Commanders establish command structures in support of their command, the most important component of which is personnel – his target group. Likewise, the mission command system is based more on human characteristics than on equipment or procedures[27]. To ensure that every subordinate is equipped to undertake responsibility and takes prudent action while maintaining unity of effort within the commander’s intent, mission command places great emphasis on shared understanding and mutual trust between commanders, their subordinates and staff.[28] For the purpose of this study, this delicate balance of human interactions from the commander’s perspective will be divided into commander – subordinates and commander – staff relationships.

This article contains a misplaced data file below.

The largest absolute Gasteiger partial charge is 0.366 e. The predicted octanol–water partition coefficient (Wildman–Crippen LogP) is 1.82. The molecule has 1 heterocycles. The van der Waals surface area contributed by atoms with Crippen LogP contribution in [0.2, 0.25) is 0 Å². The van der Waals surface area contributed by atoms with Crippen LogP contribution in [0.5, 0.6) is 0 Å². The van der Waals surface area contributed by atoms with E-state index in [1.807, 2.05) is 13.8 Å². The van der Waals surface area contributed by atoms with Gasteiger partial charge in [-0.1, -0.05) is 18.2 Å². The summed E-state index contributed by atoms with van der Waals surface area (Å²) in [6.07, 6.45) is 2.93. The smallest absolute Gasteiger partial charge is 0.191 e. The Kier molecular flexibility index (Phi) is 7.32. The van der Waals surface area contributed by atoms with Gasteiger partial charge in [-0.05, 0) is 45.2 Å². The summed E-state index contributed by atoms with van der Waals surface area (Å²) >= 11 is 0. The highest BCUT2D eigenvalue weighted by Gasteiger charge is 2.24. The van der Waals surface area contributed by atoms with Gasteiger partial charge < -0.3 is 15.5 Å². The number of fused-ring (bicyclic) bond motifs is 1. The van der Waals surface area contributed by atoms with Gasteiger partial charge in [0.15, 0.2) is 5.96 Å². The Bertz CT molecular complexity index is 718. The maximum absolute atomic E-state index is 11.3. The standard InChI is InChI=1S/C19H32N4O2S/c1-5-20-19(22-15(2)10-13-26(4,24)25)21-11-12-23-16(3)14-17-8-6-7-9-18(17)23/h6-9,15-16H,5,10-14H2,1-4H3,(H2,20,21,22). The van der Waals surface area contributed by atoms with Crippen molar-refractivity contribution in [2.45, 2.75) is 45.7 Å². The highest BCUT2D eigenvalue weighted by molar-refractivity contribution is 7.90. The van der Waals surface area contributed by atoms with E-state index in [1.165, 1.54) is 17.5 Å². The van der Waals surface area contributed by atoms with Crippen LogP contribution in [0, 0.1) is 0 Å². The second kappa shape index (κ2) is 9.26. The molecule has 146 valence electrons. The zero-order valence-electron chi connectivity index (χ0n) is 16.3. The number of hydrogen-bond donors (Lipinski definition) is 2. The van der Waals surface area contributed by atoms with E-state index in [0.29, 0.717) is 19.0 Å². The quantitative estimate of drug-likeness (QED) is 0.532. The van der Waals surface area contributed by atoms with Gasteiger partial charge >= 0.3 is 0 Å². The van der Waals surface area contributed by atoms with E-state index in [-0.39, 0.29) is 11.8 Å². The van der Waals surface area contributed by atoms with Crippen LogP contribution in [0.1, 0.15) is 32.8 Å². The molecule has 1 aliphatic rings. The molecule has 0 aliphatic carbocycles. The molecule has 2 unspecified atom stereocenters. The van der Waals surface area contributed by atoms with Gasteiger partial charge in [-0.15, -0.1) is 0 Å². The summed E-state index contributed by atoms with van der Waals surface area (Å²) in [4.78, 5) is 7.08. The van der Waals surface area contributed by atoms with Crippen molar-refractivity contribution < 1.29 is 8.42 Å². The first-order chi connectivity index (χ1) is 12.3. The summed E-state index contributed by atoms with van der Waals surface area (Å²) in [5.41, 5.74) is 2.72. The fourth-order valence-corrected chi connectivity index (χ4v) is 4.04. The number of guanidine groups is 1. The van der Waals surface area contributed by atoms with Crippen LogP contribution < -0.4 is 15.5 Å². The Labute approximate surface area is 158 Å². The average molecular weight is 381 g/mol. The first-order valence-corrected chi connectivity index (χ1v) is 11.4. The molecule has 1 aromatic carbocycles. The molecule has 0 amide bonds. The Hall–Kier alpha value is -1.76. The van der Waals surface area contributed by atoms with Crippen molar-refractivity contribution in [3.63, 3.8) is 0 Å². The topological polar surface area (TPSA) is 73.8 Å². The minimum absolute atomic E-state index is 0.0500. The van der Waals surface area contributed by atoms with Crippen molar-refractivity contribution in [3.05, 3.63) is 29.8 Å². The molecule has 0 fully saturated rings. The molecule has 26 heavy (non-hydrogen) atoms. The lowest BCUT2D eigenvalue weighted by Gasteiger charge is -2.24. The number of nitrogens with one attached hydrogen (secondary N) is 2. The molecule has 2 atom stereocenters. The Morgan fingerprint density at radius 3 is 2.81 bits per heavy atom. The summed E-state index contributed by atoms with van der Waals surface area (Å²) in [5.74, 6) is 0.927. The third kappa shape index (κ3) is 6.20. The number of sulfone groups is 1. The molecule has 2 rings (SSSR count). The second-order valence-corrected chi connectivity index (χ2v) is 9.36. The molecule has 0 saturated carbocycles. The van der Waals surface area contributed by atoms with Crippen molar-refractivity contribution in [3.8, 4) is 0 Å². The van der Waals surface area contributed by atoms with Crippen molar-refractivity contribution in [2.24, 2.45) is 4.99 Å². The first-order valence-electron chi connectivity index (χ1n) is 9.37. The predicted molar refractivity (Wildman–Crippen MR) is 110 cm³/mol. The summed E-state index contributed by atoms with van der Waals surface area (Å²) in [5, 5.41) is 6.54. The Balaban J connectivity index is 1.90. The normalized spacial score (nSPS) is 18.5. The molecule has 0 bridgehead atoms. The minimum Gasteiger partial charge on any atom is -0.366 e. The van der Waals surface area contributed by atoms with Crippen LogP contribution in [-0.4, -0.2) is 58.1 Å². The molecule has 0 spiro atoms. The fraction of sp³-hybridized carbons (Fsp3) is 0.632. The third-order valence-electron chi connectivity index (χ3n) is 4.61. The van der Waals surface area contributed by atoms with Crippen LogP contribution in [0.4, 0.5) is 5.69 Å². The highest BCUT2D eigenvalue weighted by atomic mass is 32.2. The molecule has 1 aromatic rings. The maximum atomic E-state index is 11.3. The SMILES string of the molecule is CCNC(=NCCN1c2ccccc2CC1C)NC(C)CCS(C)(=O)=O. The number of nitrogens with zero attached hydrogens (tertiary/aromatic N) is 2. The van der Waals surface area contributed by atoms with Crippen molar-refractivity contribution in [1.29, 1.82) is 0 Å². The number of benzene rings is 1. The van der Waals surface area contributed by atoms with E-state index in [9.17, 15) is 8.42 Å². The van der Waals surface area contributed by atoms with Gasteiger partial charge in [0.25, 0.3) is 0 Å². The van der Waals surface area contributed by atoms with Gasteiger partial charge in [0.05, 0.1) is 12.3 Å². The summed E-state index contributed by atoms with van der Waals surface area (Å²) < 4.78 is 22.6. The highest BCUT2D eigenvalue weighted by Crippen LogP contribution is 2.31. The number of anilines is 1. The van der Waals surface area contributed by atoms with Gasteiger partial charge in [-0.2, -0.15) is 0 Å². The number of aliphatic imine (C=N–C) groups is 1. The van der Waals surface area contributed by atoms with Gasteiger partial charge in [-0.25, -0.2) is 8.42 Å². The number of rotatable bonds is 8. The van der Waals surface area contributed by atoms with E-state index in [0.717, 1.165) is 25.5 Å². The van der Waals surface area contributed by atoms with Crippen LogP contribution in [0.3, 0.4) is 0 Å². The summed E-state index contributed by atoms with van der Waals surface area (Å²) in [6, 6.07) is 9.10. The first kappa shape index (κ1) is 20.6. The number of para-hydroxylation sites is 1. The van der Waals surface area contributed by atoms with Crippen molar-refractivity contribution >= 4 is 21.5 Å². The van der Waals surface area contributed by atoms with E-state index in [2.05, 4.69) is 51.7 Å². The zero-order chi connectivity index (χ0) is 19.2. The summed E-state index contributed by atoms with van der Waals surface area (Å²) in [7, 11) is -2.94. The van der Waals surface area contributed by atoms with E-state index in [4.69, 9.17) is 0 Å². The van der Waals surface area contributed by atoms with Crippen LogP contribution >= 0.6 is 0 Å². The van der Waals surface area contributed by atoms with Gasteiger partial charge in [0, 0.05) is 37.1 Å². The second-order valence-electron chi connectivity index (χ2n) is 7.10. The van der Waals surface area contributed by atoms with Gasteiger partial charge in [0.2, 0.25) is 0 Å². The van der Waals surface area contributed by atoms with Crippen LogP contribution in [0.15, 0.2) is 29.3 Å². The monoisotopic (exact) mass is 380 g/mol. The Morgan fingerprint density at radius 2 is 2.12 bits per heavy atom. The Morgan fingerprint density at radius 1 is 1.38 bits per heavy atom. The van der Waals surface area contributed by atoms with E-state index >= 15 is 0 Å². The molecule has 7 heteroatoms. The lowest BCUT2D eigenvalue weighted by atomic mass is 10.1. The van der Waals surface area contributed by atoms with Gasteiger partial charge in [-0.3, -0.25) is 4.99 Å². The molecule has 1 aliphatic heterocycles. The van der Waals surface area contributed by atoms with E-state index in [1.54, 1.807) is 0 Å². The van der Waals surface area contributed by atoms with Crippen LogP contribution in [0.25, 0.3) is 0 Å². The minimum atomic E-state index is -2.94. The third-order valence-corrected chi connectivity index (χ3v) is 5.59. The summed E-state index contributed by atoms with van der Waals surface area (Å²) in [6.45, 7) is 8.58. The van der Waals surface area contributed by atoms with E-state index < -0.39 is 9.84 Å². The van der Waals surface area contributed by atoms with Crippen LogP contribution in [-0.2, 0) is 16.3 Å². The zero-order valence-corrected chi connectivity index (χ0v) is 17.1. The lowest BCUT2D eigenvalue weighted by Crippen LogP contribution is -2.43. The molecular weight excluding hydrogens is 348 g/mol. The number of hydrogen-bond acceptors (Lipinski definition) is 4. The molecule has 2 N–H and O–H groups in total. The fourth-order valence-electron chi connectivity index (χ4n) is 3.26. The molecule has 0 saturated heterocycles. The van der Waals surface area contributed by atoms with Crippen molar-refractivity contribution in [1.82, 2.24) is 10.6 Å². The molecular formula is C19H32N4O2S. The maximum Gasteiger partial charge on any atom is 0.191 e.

The ability of plans to survive contact depends on various factors, but the most important and often the most neglected factor is the commander’s understanding of his subordinates’ personality strengths and weaknesses. It is this intangible factor that shapes and modifies the plan on the battlefield. The commander must, therefore, invest a great deal in understanding his subordinates and fostering a smooth working commander – subordinates relationship towards successful command. Military history is strewn with examples of such successful relationships. During the height of the Second World War General Dwight D. Eisenhower, the supreme commander of the allied forces, understood this fact only too well as he faced multiple social challenges in his command structure. Maintaining the sanctity of the Alliance amidst aggressive subordinates – Generals Patton and Montgomery – with abrasive relations was his greatest worry besides the Germans.[29] Aware of his target group’s weakness, he dealt them with tact, gave patient hearings to their mutual critical views and verbally agreed to their individual strategies and yet employed his generals efficiently while following his personally formulated plans.[30] Furthermore, he was cognizant of their military genius and their personal rivalry. He capitalized on this fact by allowing them to choose their own tactical objectives thereby turning mutual resentment into healthy competition. Eisenhower’s knowledge of his commanders’ personalities ensured that he was prepared to make tough and decisive choices at critical points in the war, like the appointment of commander of American forces in Operation Overlord and the grand allied deception at Pas de Calais.[31] Although Patton’s qualities of aggressiveness, speed and the ability to always think of attack made him more suitable for command of American forces, Eisenhower believed that it made him unstable, volatile and difficult to control and therefore, chose a more somber General Bradley as a safer bet.[32] However, aware of the German high command’s fear and respect for Patton, Eisenhower placed him in charge of the Third Army as a decoy making them believe that the invasion would take place at Pas de Calais since the German’s were sure that it would be Patton who would lead the invasion.[33] Eisenhower’s keen knowledge of his subordinate commanders’ personal strengths and weaknesses and their successful application only corroborate its importance for a competent command. In contrast, Hitler as a commander failed his forces during the same war due to his inability to understand his subordinate commanders.[34]